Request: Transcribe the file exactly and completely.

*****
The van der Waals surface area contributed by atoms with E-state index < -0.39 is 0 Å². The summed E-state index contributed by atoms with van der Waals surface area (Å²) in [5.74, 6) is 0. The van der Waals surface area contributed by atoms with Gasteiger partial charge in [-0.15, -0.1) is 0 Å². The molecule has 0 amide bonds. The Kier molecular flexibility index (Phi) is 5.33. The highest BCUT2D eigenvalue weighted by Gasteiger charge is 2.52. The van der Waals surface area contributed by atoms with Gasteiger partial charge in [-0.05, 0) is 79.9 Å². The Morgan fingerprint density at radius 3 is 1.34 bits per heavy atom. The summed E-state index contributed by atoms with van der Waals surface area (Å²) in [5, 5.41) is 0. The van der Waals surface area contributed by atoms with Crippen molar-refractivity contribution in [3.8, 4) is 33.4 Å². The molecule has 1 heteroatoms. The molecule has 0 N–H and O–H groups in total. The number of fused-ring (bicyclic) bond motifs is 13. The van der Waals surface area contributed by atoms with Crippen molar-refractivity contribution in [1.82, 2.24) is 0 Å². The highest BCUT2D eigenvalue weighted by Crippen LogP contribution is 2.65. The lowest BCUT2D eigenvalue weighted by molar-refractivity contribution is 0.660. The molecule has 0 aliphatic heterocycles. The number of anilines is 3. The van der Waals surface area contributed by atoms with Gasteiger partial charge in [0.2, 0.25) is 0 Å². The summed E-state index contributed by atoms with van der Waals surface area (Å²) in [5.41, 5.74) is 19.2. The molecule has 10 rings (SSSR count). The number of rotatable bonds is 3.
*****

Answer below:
The van der Waals surface area contributed by atoms with E-state index < -0.39 is 0 Å². The summed E-state index contributed by atoms with van der Waals surface area (Å²) in [5.74, 6) is 0. The van der Waals surface area contributed by atoms with Gasteiger partial charge in [-0.15, -0.1) is 0 Å². The molecule has 0 amide bonds. The Kier molecular flexibility index (Phi) is 5.33. The highest BCUT2D eigenvalue weighted by Gasteiger charge is 2.52. The van der Waals surface area contributed by atoms with Gasteiger partial charge in [-0.05, 0) is 79.9 Å². The Morgan fingerprint density at radius 3 is 1.34 bits per heavy atom. The summed E-state index contributed by atoms with van der Waals surface area (Å²) in [5, 5.41) is 0. The van der Waals surface area contributed by atoms with Crippen molar-refractivity contribution in [3.8, 4) is 33.4 Å². The molecule has 1 heteroatoms. The molecule has 0 N–H and O–H groups in total. The number of fused-ring (bicyclic) bond motifs is 13. The van der Waals surface area contributed by atoms with Crippen molar-refractivity contribution in [1.82, 2.24) is 0 Å². The highest BCUT2D eigenvalue weighted by Crippen LogP contribution is 2.65. The lowest BCUT2D eigenvalue weighted by molar-refractivity contribution is 0.660. The molecule has 0 aliphatic heterocycles. The number of anilines is 3. The van der Waals surface area contributed by atoms with Gasteiger partial charge in [0.2, 0.25) is 0 Å². The summed E-state index contributed by atoms with van der Waals surface area (Å²) in [5.41, 5.74) is 19.2. The molecule has 10 rings (SSSR count). The number of rotatable bonds is 3.